Tonight I'm going up to Duluth for some birding and maybe some hawk banding on Sunday. In the meantime, I give you some fun reading regarding the Cornell Ivory-billed Woodpecker Search.
So, I've been going over the information from Cornell about going on the ivory-bill search. This is by no means a cushy vacation or a cheap way to go look for the bird. I'm lucky that Eagle Optics is going to support me going along. How many bosses would do that--especially for someone they just hired? "Sure, go ahead and take two weeks to look for a giant woodpecker in Arkansas."
I've been reading over the agreements that I will have to sign and I'm going to have talk with Cornell about what I'm able to blog about, if I'm allowed to blog about it at all. Any information I collect or help create will belong to Cornell and I won't be able to use it without their written permission, which doesn't bother me too much, because I will get credit in their archives and this is part of an important research project.
There are two different search crews and these are the highlights of the contract and volunteer information for the crew I will be working on:
You are responsible for your own travel to and from Arkansas, including transportation from the airport if you are flying. We recommend flying into Memphis, TN or Little Rock, AR. These locations are both approximately 1.5-2.5 hours from our field stations. Travel to and from search areas and field sites will be provided by Cornell.
Group housing will be provided and is available from the Sunday night before your scheduled start date through the Saturday night before your scheduled departure on a Sunday. Please plan to arrive at your designated field station on Sunday, as your training will begin at 8:00am on Monday.
(Your) crew will stay at a USFWS-owned research station on the levee road, south of St. Charles. This is a rustic, remote location with a bunkhouse and small house trailer, both with a kitchen and bath. There are 5 bedrooms between the two. It’s definitely not the Hilton, but we hope you’ll be comfortable there. The phone line is poor and Internet access will likely not be available at this site. Cell phones should work on the levee wall, which is a short walk from the bunkhouse. People on this crew should plan to stay at the research station, as there are no hotels within commuting distance of the study site. Helena is the closest town with amenities, approximately an hour away.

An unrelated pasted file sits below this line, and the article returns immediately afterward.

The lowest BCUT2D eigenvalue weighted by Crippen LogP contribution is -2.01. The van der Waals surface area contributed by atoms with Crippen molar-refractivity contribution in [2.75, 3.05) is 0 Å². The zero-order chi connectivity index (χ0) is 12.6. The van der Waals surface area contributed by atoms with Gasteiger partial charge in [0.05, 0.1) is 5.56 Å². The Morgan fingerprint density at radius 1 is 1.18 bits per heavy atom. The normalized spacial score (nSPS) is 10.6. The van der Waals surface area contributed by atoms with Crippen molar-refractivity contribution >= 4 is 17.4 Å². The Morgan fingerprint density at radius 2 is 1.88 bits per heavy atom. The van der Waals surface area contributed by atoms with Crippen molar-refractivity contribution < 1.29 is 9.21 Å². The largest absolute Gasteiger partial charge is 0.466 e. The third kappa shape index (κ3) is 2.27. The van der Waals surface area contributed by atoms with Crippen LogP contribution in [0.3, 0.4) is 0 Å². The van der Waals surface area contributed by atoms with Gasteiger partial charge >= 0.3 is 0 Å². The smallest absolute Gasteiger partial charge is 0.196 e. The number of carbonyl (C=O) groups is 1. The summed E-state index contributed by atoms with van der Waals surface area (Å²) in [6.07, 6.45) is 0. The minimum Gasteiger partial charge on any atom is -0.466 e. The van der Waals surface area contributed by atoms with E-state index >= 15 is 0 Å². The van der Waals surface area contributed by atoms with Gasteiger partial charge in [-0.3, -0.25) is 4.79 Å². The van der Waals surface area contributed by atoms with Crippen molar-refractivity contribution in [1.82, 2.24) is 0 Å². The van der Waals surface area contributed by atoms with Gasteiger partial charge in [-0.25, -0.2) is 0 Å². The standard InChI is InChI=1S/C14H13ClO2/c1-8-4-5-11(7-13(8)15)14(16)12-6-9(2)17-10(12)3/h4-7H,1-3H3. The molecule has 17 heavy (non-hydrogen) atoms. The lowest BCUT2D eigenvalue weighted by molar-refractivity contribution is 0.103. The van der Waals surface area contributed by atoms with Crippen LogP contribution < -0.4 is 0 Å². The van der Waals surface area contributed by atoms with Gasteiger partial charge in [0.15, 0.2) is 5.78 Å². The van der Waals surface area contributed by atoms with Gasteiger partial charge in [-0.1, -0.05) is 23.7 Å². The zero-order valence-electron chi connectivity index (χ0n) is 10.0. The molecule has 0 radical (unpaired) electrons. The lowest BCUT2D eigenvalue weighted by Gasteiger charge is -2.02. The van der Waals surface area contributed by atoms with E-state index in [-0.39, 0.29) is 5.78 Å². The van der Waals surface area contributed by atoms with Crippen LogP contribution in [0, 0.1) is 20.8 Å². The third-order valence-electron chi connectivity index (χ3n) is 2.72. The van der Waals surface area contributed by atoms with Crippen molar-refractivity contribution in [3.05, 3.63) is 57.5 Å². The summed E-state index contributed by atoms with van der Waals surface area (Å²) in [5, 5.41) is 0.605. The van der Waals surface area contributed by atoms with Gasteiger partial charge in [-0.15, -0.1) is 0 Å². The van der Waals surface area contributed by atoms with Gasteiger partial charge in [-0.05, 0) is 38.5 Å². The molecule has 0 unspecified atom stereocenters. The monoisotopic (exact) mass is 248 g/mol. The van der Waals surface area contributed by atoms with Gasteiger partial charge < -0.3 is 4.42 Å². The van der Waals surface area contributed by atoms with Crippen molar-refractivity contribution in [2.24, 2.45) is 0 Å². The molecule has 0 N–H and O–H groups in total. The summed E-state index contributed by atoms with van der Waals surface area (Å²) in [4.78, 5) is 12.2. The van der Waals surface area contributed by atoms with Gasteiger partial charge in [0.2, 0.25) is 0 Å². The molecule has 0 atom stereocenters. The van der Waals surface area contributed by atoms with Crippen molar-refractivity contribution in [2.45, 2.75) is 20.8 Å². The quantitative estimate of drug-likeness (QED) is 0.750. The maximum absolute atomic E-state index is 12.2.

You are responsible for your own food during your stay in Arkansas. (Your) crew will need to purchase food for at least a week on their drive from the airport. If driving from Memphis, I’d recommend shopping at the Super Walmart in Forrest City. Helena is the closest town with some amenities. Stuttgart and De Witt both have grocery stores as well on the west side of the river.
We recommend bringing:
1) binoculars – hopefully waterproof
2) chest waders-Women: Hodgman women's wadelight breathable stockingfoot chest waders
Cabela's women's G-II boot-foot chest wader
3) field clothing – lots of warm layers
4) warm socks – again use layers
5) warm gloves/mittens
6) warm hat – preferably a dark color or camo
7) foot and hand chemical heat packs – slip in your boots and gloves
10) camouflage outer layer (required) – a camo mesh bug suit works well. You can wear it over shorts and t-shirt or over a bunch of warm layers. It’s also reasonable for keeping bugs at bay, so it’s pretty multi-purpose
12) water bottles
13) knee high rubber boots – are pretty handy and available at local Walmarts
14) head lamp or flashlight
15) bedding – most beds are twins
16) sleeping bag – instead of bedding is fine
19) personal audio, video, and camera equipment
20) cell phone
What we’ll provide:
4) GPS unit
5) video camera
6) training manual
7) field notebooks and dataforms
Again, not a relaxing vacation. Did I include in the above that the field work consists of 10 to 12 hour days, mostly in blinds? However, this will be the chance of a lifetime.